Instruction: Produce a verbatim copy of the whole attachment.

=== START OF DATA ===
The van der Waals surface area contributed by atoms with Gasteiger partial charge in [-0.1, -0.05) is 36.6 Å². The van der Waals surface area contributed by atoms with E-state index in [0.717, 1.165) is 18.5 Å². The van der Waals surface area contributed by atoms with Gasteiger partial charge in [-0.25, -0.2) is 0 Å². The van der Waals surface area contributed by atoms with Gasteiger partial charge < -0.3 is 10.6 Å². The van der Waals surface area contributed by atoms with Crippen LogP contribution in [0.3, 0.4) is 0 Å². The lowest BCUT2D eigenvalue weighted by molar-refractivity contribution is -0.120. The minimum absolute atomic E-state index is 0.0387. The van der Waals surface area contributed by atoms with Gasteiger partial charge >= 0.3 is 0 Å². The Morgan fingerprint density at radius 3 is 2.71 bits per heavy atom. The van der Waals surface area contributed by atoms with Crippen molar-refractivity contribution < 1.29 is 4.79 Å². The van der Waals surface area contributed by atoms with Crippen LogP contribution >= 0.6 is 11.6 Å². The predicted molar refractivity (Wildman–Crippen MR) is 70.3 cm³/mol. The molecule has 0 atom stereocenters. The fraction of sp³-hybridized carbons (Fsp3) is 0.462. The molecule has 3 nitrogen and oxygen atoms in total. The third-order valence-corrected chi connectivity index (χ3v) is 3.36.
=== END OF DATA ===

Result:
The van der Waals surface area contributed by atoms with Gasteiger partial charge in [-0.1, -0.05) is 36.6 Å². The van der Waals surface area contributed by atoms with E-state index in [0.717, 1.165) is 18.5 Å². The van der Waals surface area contributed by atoms with Gasteiger partial charge in [-0.25, -0.2) is 0 Å². The van der Waals surface area contributed by atoms with Gasteiger partial charge < -0.3 is 10.6 Å². The van der Waals surface area contributed by atoms with Crippen LogP contribution in [0.3, 0.4) is 0 Å². The lowest BCUT2D eigenvalue weighted by molar-refractivity contribution is -0.120. The minimum absolute atomic E-state index is 0.0387. The van der Waals surface area contributed by atoms with Gasteiger partial charge >= 0.3 is 0 Å². The Morgan fingerprint density at radius 3 is 2.71 bits per heavy atom. The van der Waals surface area contributed by atoms with Crippen molar-refractivity contribution < 1.29 is 4.79 Å². The van der Waals surface area contributed by atoms with Crippen LogP contribution >= 0.6 is 11.6 Å². The predicted molar refractivity (Wildman–Crippen MR) is 70.3 cm³/mol. The molecule has 0 atom stereocenters. The fraction of sp³-hybridized carbons (Fsp3) is 0.462. The molecule has 3 nitrogen and oxygen atoms in total. The third-order valence-corrected chi connectivity index (χ3v) is 3.36.